procedures

Anatomy
SMAS
Superficial

Musculo-Aponeurotic System
1974 Skoog, 1976 Mitz/Peyronie
Distinct fascial layer from platysma to
frontalis and into the galea
Discontinuous

at zygoma
Envelopes zygomaticus majorNL fold
Septal

connections to skin
Transmits forces of facial expression

Skoog:

in
rhytidectomy, skin &
SMAS are elevated
as single unit
Continuous with
posterior frontalis
m, platysma inf.
Investing fascia of
oricularis oculi,
zygomaticus,
Facial motor n.
branches passes
deep to SMAS in
cheek

Jost

& levett: remnant of primitive


platysma m. & encompasses 4
structures: platysma, risorius,
triangularis, auricularis posterior
Mitz & Payronie: separate SMAS layer
or extension of primitive platysma
forms parotid capsule

Investing

fascia of muscle of the


upper lip & cheek & inserts in
nasolabial crease
Lateral to crease- malar fat padbounded deep by SMAS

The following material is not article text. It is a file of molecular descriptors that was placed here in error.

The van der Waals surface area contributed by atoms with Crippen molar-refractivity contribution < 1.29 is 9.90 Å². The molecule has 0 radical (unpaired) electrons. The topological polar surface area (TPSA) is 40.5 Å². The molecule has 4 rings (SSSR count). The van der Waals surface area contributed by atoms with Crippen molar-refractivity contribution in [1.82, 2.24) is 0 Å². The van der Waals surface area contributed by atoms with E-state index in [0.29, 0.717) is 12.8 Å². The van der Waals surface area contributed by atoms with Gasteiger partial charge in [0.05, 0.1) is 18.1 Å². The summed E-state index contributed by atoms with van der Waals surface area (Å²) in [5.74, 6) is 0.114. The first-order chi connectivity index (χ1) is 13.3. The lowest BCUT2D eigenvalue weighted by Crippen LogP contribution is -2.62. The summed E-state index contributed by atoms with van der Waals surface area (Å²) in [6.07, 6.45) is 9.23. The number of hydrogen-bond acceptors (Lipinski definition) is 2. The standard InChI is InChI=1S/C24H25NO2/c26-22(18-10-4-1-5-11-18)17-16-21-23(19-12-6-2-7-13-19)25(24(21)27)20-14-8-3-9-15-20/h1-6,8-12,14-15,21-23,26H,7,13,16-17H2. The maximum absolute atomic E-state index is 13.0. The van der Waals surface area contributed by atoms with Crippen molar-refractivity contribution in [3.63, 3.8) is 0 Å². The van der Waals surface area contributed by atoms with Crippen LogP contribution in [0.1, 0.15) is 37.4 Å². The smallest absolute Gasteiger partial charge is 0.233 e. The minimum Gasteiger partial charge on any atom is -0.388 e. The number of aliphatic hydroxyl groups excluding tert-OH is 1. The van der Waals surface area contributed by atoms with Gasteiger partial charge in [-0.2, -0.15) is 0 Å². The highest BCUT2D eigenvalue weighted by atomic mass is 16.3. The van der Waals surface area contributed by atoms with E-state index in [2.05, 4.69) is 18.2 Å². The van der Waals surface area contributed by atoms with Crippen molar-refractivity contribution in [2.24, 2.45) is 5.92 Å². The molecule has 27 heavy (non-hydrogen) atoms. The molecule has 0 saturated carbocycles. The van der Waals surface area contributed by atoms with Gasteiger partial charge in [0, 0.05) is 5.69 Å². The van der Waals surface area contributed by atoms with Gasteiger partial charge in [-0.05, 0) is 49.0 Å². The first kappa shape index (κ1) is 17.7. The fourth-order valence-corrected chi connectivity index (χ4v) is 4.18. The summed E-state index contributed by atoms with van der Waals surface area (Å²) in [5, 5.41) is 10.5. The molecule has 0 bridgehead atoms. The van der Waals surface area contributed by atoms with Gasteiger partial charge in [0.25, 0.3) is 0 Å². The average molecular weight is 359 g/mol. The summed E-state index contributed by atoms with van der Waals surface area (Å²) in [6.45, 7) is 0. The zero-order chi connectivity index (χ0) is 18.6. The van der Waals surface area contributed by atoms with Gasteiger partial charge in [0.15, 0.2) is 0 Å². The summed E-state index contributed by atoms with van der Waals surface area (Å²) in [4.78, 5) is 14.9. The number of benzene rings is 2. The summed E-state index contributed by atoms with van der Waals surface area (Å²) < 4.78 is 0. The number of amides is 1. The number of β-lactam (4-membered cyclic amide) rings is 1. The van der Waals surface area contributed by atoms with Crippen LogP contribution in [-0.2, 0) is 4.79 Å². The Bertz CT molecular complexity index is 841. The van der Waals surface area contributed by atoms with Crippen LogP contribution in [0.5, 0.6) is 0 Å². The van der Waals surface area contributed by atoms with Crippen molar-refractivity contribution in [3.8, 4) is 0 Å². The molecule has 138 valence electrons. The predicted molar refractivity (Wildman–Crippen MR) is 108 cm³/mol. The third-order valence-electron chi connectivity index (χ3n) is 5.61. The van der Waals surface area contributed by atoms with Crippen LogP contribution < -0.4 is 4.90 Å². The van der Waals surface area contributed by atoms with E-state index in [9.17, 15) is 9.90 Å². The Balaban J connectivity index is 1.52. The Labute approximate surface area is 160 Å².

Facial Danger Zones

platysma
A-

Vistnes &
Souther
B: Cardoso de
Castro

Dedo classification of cervical


abnormalities

SMAS Facelift

Superficial plane face lift


Temporal

regionsubgaleal planesuperficial plane to


superior aspect of
ear-severence of
zygomatic &
mandibular cheek
lig.-platysma-joined
with submental
dissectionretroauricular region

Multiplane & deep plane lift


Dissection of SMAS
flap into buccal
space-mandibular
border- subplatysmal
dissectiontransection of
anterior bandelevation of malar
fat pad- anchored
under tension to
underlying SMAS at
malar eminence

Endoscopic Subperiosteal face


lift

Tessier & modifird by


Psillakis
Incisions- frontal region
posterior to hairlineelevation of frontal
region-resection of
procerus & corrugator
muscle-temporal
region- release insertion
of occipitofrontalis msubgaleal planesuperficial & deep
fascia of Z.archdissected at
subperiostel level

Blunt dissection-below
level of archseperation of messeter
& SMAS-supra auricular
incision- suspension of
superficial layer of
deep temporal fasciathrough sulcus incisionchin muscles &